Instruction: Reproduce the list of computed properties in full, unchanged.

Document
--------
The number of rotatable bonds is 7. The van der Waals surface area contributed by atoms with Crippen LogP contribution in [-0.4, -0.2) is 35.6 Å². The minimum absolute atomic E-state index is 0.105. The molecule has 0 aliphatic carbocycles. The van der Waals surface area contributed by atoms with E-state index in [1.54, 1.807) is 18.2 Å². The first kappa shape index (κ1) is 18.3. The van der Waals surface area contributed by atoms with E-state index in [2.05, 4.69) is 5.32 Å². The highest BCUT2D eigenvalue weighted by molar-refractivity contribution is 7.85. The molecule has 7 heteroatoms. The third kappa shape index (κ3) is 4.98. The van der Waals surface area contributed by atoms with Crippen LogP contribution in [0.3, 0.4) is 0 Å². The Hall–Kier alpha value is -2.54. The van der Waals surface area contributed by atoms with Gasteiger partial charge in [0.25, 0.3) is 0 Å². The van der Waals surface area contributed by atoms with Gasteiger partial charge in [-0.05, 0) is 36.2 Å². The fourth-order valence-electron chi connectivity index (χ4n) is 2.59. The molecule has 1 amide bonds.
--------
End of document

The number of rotatable bonds is 7. The van der Waals surface area contributed by atoms with Crippen LogP contribution in [-0.4, -0.2) is 35.6 Å². The minimum absolute atomic E-state index is 0.105. The molecule has 0 aliphatic carbocycles. The van der Waals surface area contributed by atoms with E-state index in [1.54, 1.807) is 18.2 Å². The first kappa shape index (κ1) is 18.3. The van der Waals surface area contributed by atoms with E-state index in [2.05, 4.69) is 5.32 Å². The highest BCUT2D eigenvalue weighted by molar-refractivity contribution is 7.85. The molecule has 7 heteroatoms. The third kappa shape index (κ3) is 4.98. The van der Waals surface area contributed by atoms with Crippen LogP contribution in [0.3, 0.4) is 0 Å². The Hall–Kier alpha value is -2.54. The van der Waals surface area contributed by atoms with Gasteiger partial charge in [0.25, 0.3) is 0 Å². The van der Waals surface area contributed by atoms with Gasteiger partial charge in [-0.05, 0) is 36.2 Å². The fourth-order valence-electron chi connectivity index (χ4n) is 2.59. The molecule has 1 amide bonds.